Tedros Ghebreyesus says coronavirus cases, driven by sub-variants, rise in Africa, Americas
COVID-19 cases and deaths continue to decline worldwide, but South African scientists that identified the omicron strain have reported two more sub-variants, the World Health Organization chief said Wednesday.
Tedros Ghebreyesus said at a press webinar that COVID-19 infections and fatalities are continuing to decline globally, with reported weekly deaths at their lowest since March 2020.
“But these trends, while welcome, don’t tell the full story. Driven by Omicron sub-variants, we are seeing an increase in reported cases in the Americas and Africa,” said Tedros.
“The South African scientists who identified Omicron late last year have now reported two more Omicron sub-variants, BA.4 and BA.5, as the reason for a spike in cases in South Africa.”
The WHO chief said it is too soon to know whether these new sub-variants can cause more severe disease than other omicron sub-variants, recommending vaccinations for protection.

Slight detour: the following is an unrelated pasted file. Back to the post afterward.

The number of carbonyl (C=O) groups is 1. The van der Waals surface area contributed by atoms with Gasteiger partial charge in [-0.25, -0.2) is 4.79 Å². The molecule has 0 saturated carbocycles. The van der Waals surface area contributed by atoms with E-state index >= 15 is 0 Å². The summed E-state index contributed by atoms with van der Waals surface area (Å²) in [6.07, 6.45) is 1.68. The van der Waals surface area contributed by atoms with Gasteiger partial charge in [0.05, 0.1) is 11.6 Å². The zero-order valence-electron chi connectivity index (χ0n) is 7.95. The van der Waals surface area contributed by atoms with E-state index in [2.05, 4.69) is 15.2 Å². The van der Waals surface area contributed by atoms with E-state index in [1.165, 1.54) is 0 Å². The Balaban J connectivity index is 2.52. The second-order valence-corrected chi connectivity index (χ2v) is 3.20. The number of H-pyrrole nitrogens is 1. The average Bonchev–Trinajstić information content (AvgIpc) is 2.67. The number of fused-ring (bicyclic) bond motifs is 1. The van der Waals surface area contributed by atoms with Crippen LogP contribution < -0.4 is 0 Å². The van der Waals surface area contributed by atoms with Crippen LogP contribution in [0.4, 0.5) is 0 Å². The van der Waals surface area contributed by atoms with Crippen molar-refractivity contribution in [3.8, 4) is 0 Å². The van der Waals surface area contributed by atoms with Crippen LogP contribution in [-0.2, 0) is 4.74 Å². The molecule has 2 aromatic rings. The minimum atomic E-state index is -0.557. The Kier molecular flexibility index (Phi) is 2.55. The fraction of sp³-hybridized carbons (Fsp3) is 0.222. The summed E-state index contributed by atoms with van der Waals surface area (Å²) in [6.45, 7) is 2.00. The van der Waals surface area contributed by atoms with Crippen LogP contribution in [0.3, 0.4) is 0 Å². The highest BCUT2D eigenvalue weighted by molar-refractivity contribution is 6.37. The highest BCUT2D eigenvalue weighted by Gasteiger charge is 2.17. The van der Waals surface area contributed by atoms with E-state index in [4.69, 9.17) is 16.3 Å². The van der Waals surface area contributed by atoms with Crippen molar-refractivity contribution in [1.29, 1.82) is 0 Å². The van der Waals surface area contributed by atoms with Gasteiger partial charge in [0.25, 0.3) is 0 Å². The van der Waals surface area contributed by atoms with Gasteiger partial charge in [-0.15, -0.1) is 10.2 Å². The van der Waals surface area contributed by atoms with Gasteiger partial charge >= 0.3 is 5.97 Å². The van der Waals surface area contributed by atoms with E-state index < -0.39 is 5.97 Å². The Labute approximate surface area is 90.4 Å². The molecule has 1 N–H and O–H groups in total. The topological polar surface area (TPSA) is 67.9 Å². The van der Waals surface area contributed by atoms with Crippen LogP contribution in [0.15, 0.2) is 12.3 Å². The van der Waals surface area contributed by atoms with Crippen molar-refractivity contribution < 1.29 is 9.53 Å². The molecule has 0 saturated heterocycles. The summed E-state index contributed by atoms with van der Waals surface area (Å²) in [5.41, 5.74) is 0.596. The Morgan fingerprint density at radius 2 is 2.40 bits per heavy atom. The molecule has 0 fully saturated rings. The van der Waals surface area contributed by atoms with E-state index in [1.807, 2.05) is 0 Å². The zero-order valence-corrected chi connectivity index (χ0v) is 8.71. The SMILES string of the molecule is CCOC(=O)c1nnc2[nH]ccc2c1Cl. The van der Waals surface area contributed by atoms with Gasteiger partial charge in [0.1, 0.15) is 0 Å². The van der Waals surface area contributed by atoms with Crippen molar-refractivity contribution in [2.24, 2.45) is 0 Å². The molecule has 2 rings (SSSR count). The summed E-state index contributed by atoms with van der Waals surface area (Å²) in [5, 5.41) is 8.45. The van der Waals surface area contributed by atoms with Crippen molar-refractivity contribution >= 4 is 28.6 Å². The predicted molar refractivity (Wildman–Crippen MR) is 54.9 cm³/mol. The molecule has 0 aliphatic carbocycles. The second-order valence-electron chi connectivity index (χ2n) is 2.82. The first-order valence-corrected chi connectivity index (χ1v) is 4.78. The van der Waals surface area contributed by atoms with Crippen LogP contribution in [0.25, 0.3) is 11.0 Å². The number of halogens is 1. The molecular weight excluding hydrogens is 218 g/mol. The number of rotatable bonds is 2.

Still, early data suggest vaccination remains protective against severe disease and death, he said.
“The best way to protect people remains vaccination, alongside tried and tested public health and social measures,” said Tedros. “This is another sign that the pandemic is not done with us.”
At the same webinar, the WHO said the number of children with hepatitis of unknown origin, which had emerged in the UK last month and was later detected in other countries, had increased to at least 228 in 20 nations.
Responding to questions about hepatitis, Philippa Easterbrook, WHO researcher on HIV, hepatitis, and sexually transmitted infections, said the health organization is investigating 50 reported cases.
The Indonesian Health Ministry announced on Monday that three children, diagnosed with the hepatitis virus of unknown origin, had died in the hospital.
Easterbrook said: “We are investigating all infectious or non-infectious causes of the source of the virus. So far, there has been no finding that this virus originated from any region, food, or poison.”
Britain first reported an unexpected significant rise in cases of severe acute hepatitis of unknown origin in young, generally previously healthy children.
According to the WHO, on April 23, several other countries reported an unexpected increase in such cases.
Many cases reported gastrointestinal symptoms, including abdominal pain, diarrhea, and vomiting, preceding presentation with severe acute hepatitis.
Most cases did not have a fever, but adenovirus had been detected in numerous instances.